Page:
Libby Masters is one many PSI Broadcast and Media students who attended The Guardian headquarters for a Q & A session with Mark Townsend, the Home Affairs Editor of The Observer, this week. She reflects on what she learnt.
As part of a day trip to London organised by PSI this week, my class and I were lucky enough to be invited to The Guardian headquarters for a Q & A session with Mark Townsend, the Home Affairs Editor of The Observer.
After a brief introduction discussing his role and responsibilities at The Observer, Mark opened up the floor and my fellow coursemates asked him a whole host of interesting questions. Among these, students inquired about specific articles he had written, asking how he found particular sources and how he unveiled certain stories. Mark admitted that for the most part, people would approach him with stories, or he would be tipped off from his list of contacts- the presence of traditional journalism was no where to be seen.
Having said this, Mark was positive about the opportunities the Internet can provide for budding journalists. He believed that the old ways of starting out in journalism were growing obsolete; nowadays more and more people are using the Internet as a platform to make their name heard.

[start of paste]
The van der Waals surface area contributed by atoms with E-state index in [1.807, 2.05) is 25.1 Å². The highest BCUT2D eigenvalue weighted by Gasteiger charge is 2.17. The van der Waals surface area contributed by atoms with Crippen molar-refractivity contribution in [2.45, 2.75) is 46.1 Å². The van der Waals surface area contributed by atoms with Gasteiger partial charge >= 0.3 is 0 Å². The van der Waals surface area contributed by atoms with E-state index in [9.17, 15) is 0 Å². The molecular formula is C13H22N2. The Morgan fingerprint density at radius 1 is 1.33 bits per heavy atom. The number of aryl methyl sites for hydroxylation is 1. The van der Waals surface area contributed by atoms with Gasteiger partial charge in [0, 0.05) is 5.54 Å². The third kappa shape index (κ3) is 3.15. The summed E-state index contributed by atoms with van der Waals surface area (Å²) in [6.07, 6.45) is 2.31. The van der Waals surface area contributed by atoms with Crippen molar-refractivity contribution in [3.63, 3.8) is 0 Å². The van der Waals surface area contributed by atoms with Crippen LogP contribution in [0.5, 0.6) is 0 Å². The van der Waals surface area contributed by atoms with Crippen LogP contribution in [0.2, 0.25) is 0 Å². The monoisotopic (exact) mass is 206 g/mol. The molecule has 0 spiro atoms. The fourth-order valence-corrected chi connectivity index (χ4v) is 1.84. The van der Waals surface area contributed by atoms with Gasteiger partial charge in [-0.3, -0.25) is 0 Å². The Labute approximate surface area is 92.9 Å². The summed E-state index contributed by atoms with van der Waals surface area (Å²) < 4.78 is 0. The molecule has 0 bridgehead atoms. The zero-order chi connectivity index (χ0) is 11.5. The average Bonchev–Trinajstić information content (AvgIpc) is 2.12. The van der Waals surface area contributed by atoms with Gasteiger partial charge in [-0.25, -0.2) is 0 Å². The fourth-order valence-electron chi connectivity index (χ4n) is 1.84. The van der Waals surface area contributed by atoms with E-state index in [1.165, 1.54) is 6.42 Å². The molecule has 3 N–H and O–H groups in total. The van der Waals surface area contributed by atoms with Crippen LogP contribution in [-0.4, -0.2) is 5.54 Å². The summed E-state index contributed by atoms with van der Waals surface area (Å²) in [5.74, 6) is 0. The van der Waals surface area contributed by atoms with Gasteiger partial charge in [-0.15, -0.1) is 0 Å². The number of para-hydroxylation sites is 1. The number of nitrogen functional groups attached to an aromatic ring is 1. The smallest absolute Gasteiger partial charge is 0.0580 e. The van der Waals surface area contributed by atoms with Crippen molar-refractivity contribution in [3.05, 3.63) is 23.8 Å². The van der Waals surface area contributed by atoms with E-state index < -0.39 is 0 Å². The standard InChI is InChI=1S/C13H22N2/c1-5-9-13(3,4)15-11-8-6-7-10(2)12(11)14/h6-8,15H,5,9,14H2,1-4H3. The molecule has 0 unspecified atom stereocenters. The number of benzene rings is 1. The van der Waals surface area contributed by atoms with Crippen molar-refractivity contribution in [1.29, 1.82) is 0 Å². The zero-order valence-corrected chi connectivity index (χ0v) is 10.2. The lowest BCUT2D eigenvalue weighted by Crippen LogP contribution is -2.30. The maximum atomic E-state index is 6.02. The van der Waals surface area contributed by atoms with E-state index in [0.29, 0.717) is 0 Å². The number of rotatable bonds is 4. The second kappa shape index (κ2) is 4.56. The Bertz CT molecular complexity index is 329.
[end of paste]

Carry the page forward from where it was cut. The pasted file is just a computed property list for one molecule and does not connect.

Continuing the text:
As one of the final questions, I asked Mark whether for any particular reason he found it difficult to write any of his articles, after some deliberation, it was incredibly encouraging to hear him say “no”. The dedication Mark has to his job was quite frankly very obvious from the moment he stepped into the room clutching onto a notepad. It was clear he was ambitious, interested and above all else passionate about what he does. I left the session feeling utterly inspired and more importantly highly motivated to start paving my own way in.
Libby Masters is one of 27 PSI Broadcast and Media students who visited the Palace of Westminster this week and had a bespoke seminar in a Commons committee room with Simon Wright MP and BBC Political Correspondent, Robin Brant. They then went to the Guardian, and had a talk on the history & culture of the paper in their education centre, followed by a Q&A with their Home Affairs Editor. In the evening, they attended the Thought Out lecture at UEA London, to hear Luke Harding, another Guardian journalist, who has just finished a book on the Edward Snowden affair. The day was organised by Clare Precey, Ex-BBC Radio 1 Newsbeat presenter, reporter & programme editor, and now Journalism tutor at the University of East Anglia.